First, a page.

Q: What originally prompted you to design an assessment for gifted identification?
CR: To reduce the confounds present in most traditional measures of intelligence. We wanted to have better instrumentation for identifying the intellectually gifted using methods that are less influenced by culture than most tests—the RIAS is not “culture-free,” nor do such psychological tests exist, and the desirability of a culture-free test is questionable conceptually as well. We live in societies, not in isolation. That said, confounds such as motor coordination, especially fine motor coordination and speed, interpretation of directions that have cultural salience, and even short-term memory can all adversely influence scores on intelligence tests, and these variables are not associated strongly with general intelligence. For programs that seek to identify intellectually gifted individuals, the RIAS and now RIAS-2 are strong choices.
Q: The RIAS (and now RIAS-2) has been one of the most popular and widely used assessment instruments for gifted testing. Is the instrument useful for other types of assessments?
CR: The RIAS-2 is useful any time an examiner needs a comprehensive assessment of intelligence, especially one that is not confounded by motor speed, memory, and certain cultural issues. When understanding general intelligence, as well as crystallized and fluid intellectual functions, are important to answering referral questions, the RIAS-2 is entirely appropriate.
Q: What makes the RIAS-2 unique from the previous version?
CR: The unique feature of the RIAS-2 is the addition of a conormed Speeded Processing Index (SPI). It is greatly motor-reduced from similar attempts to measure processing speed on other more traditional, lengthy intelligence batteries. In keeping with the original philosophy of the RIAS, we do not recommend, but do allow, examiners to use this SPI as a component of the Intelligence Indexes, and we worked very hard to reduce the motor-confounds that typically plague attempts to assess processing speed.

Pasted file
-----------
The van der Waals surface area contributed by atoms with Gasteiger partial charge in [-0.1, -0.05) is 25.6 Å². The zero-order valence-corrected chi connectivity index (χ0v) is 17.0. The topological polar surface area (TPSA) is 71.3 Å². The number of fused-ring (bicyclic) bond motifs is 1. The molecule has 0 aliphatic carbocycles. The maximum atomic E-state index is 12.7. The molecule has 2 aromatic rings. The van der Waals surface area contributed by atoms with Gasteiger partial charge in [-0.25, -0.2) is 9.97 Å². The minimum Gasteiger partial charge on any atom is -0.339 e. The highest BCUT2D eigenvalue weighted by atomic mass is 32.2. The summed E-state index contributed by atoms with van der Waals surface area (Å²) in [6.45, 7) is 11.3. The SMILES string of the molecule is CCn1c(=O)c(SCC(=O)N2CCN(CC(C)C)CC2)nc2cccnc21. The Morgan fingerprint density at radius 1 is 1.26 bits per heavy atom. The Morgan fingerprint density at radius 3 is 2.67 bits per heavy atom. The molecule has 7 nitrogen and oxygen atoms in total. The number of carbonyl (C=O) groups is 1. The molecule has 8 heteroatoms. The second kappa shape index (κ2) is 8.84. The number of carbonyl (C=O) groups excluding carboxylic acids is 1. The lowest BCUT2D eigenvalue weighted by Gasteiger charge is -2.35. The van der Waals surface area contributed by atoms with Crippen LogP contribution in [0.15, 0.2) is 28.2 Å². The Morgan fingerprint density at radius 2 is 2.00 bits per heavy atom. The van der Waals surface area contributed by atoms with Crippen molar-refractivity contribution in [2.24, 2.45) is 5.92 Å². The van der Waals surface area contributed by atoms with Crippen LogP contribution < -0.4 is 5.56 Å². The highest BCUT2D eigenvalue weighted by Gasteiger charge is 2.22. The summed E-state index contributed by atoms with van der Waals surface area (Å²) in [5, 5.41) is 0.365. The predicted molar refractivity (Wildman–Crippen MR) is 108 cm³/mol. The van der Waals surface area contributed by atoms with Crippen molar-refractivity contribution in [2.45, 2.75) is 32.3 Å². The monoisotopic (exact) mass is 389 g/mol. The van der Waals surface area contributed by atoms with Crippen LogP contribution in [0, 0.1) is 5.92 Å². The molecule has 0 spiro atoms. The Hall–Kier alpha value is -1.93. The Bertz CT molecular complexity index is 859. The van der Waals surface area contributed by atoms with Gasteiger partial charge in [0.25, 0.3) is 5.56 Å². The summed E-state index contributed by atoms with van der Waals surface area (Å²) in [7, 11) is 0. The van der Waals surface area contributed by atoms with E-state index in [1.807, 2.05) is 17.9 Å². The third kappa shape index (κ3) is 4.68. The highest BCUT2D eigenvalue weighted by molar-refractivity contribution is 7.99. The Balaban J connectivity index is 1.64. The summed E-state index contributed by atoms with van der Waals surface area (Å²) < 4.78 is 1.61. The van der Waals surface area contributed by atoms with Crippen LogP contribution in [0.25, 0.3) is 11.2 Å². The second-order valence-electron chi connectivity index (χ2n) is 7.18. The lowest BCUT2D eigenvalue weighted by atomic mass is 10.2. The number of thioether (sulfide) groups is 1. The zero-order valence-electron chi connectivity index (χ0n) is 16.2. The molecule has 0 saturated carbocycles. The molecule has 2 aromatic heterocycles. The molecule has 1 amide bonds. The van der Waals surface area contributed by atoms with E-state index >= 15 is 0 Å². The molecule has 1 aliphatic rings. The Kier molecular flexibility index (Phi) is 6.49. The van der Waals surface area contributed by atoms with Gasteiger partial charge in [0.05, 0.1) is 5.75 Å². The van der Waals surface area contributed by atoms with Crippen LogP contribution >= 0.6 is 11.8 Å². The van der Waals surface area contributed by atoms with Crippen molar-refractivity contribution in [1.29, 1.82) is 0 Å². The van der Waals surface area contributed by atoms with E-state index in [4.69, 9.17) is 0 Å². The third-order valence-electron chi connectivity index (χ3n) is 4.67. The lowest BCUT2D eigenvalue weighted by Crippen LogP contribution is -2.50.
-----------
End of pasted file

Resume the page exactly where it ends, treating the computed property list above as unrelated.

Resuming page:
Q: Originally there were no processing speed subtests on the RIAS. Why is that?
CR: Processing speed represents a set of very simple tasks that by definition anyone should be able to perform with 100% correctness if given sufficient time. This conflicts with our view of intelligence as the ability to think and solve problems. Processing speed correlates with few variables of great interest as well—it is a poor predictor of academic achievement, and tells us little to nothing about academic or intellectual potential. It is useful in screening for attentional issues, performance of simple tasks under time pressures, and coordination of simple brain systems, and as such can be useful especially in screening for neuropsychological issues that might require follow up assessment, but processing speed tasks remain poor estimates of intelligence.
Many RIAS users asked us to undertake the development of a motor-reduced set of processing speed tasks. Students who ask for extended time as an accommodation on tests are often required by the determining agency to have scores form some timed measures as well, and we felt we could derive a more relevant way of providing this information without the motor issues being as salient as a confound. The ability to contrast such performance with measured intelligence is important to this decision-making process.
Q: What advice do you have for psychologists and diagnosticians when it comes to assessing a student for giftedness?
CR: When choosing assessments to qualify students for a GT program, be sure you understand the goals of the program and the characteristics of the students who are most likely to be successful in that program. Then, choose your assessments to measure those characteristics so you have the best possible match between the students and the goals and purposes of the GT program.